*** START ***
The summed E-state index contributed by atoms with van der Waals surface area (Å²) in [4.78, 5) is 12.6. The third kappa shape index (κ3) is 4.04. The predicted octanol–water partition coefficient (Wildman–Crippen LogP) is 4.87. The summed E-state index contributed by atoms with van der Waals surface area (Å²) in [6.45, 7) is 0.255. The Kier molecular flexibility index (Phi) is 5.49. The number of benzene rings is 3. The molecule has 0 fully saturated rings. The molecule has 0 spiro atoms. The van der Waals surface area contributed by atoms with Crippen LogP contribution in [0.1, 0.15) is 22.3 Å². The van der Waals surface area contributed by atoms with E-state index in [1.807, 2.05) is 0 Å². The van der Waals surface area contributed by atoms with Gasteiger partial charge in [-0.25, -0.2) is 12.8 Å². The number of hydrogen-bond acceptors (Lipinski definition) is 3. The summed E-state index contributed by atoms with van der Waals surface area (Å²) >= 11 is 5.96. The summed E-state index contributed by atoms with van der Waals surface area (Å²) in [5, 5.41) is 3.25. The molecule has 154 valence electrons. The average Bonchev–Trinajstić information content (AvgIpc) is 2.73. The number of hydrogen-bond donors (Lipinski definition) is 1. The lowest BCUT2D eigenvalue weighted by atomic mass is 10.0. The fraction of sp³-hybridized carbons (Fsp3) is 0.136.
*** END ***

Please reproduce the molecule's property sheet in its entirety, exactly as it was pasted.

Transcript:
The summed E-state index contributed by atoms with van der Waals surface area (Å²) in [4.78, 5) is 12.6. The third kappa shape index (κ3) is 4.04. The predicted octanol–water partition coefficient (Wildman–Crippen LogP) is 4.87. The summed E-state index contributed by atoms with van der Waals surface area (Å²) in [6.45, 7) is 0.255. The Kier molecular flexibility index (Phi) is 5.49. The number of benzene rings is 3. The molecule has 0 fully saturated rings. The molecule has 0 spiro atoms. The van der Waals surface area contributed by atoms with Crippen LogP contribution in [0.1, 0.15) is 22.3 Å². The van der Waals surface area contributed by atoms with E-state index in [1.807, 2.05) is 0 Å². The van der Waals surface area contributed by atoms with Gasteiger partial charge in [-0.25, -0.2) is 12.8 Å². The number of hydrogen-bond acceptors (Lipinski definition) is 3. The summed E-state index contributed by atoms with van der Waals surface area (Å²) >= 11 is 5.96. The summed E-state index contributed by atoms with van der Waals surface area (Å²) in [5, 5.41) is 3.25. The molecule has 154 valence electrons. The average Bonchev–Trinajstić information content (AvgIpc) is 2.73. The number of hydrogen-bond donors (Lipinski definition) is 1. The lowest BCUT2D eigenvalue weighted by atomic mass is 10.0. The fraction of sp³-hybridized carbons (Fsp3) is 0.136.